The integration of third-country nationals (RTT), seen as a multidimensional, long-term and non-linear process, is currently the subject of major discussions within the European Union (EU). Academics and policy makers are working to quantify the impact of integration. In this context, the first category asks whether we really know whether migrants are integrated, while the second category reflects whether the integration policies they have developed have been successful or have failed and call into question the very need to self of these policies. In the mid-1990s, the use of indicators became a topic of interest among researchers and policy makers at European level, primarily as a tool for building a framework for evaluating integration policies and programs.
The first academic research to theorize refugee migration dates back to 1981 (Kunz 1981 in Smyth, Stewart and Da Lomba 2010) and later inspired an view that integration is “a process influenced by both the institutional environment of the host society and the personal capacities of the host society”3. Also, the concept of refugee integration has been debated extensively and critically from the perspective of a multidimensional and two-way4process despite the claim that integration itself does not lend itself well enough to definitions (Council of Europe 1997). This issue has also been brought to the attention of UNHCR’s progressive work in the field of refugee integration, especially since 2000.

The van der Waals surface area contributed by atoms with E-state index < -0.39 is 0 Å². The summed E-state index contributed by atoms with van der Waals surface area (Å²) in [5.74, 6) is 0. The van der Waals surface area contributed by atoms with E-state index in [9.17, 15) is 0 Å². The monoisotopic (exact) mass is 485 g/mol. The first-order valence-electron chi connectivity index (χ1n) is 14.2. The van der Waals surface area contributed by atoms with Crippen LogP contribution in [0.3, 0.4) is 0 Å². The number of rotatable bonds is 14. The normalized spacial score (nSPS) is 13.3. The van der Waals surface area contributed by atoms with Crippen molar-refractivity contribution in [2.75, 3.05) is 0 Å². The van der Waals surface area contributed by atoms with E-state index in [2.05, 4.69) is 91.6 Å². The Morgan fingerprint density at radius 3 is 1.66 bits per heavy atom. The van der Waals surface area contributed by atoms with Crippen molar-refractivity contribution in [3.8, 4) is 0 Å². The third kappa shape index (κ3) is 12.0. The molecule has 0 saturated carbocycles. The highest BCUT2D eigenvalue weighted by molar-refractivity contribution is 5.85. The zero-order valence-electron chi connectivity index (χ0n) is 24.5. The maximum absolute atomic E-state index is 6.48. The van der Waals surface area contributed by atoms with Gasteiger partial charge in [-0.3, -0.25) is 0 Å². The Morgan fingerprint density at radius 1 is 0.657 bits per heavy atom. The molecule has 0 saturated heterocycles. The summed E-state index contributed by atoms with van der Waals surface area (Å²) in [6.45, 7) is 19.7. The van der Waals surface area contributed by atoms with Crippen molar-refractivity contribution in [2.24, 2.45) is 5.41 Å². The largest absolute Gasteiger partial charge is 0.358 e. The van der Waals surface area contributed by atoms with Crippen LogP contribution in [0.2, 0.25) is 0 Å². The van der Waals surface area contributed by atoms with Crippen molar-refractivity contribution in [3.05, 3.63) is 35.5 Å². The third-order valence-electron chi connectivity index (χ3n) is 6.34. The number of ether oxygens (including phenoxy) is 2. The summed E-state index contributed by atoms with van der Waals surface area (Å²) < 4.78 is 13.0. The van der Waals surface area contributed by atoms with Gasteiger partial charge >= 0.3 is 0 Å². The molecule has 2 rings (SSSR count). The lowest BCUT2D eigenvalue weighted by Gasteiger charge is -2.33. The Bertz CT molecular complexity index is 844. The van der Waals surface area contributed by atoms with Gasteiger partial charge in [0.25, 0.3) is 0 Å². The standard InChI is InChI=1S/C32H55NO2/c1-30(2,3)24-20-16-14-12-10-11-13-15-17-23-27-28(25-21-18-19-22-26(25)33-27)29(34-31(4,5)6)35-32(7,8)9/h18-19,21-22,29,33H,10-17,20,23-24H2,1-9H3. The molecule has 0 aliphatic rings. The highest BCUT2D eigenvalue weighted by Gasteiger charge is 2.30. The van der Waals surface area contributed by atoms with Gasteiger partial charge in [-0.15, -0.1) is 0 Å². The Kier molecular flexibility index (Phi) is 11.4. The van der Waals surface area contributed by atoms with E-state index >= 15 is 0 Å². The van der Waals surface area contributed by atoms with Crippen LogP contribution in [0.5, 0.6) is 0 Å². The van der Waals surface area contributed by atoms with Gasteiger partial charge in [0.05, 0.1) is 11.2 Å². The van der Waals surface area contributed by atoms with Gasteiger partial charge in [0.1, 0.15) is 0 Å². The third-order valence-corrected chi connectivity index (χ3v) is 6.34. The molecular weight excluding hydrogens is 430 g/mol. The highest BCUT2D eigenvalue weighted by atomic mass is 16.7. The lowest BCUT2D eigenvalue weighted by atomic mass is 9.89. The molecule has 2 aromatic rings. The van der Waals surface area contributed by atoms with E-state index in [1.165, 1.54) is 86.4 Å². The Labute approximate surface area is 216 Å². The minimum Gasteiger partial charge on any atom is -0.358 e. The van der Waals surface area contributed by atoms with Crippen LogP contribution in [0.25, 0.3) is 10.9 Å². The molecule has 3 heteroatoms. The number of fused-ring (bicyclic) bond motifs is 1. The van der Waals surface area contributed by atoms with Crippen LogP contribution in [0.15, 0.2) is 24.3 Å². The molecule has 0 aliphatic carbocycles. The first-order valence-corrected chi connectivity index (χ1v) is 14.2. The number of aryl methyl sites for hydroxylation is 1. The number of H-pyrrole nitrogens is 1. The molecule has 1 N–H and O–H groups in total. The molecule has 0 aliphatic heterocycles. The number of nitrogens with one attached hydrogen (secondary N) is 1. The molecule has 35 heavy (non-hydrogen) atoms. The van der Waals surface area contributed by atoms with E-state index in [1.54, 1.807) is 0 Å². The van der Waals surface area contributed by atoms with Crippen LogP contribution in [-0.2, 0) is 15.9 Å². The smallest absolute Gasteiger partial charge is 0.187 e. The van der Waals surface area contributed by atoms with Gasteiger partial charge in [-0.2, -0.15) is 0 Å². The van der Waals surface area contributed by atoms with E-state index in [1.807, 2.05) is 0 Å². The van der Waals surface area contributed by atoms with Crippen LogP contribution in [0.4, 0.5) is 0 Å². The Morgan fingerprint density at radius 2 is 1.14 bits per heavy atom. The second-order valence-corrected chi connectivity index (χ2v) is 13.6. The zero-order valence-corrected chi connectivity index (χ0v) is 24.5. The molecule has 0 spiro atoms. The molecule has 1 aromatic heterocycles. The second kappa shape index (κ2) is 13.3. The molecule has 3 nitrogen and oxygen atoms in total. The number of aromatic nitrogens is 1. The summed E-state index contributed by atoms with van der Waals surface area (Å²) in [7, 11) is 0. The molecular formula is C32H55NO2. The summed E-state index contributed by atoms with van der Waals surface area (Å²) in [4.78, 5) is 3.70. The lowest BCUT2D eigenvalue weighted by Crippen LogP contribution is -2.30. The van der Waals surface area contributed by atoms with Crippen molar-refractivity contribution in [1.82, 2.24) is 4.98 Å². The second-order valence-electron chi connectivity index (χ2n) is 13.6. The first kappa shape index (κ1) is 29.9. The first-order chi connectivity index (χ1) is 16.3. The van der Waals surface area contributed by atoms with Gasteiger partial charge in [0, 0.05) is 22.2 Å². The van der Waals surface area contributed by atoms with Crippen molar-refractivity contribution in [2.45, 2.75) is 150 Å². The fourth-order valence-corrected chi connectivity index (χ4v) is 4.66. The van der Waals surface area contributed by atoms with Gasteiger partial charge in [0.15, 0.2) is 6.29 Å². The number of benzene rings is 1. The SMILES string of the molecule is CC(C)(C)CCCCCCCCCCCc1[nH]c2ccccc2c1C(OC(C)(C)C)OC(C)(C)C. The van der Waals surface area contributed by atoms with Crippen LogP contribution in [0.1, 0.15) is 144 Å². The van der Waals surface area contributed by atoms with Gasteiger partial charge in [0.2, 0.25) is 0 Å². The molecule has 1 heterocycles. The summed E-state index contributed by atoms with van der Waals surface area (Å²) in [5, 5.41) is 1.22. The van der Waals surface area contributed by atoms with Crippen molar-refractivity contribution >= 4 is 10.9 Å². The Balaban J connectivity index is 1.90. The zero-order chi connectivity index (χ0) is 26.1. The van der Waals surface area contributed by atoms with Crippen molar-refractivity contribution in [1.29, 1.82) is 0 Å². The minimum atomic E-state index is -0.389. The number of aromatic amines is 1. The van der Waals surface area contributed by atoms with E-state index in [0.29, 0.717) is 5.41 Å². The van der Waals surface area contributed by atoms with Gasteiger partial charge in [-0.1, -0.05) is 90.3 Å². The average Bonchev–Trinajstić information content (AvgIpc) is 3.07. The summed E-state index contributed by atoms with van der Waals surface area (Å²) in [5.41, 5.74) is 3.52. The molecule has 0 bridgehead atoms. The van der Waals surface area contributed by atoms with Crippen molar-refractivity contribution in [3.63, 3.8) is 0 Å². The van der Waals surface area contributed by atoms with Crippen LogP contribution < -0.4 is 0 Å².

So what is refugee integration? At the time of the establishment of the international refugee regime, about 60 years ago, the international community sought to recognize that refugee problems can be solved through local integration.Since then, the concept has been used in the context of refugees, although a formal definition continues to be lacking in international refugee law.
Thus, in an attempt to address this shortcoming, the UNHCR Executive Committee provided a definition of refugee integration and recognized that integration is a complex and gradual process, with three distinct but interconnected dimensions, namely legal, economic and socio-cultural. Specifically, UNHCR considers that: Refugee integration is a dynamic, multifaceted and two-way process that requires efforts from all stakeholders, including a certain level of training from refugees to adapt to the society that receives them without having to give up their cultural identity, as well as proper preparation of host communities and public institutions to receive refugees and meet the needs of a diverse community (UNHCR Executive Committee 2005).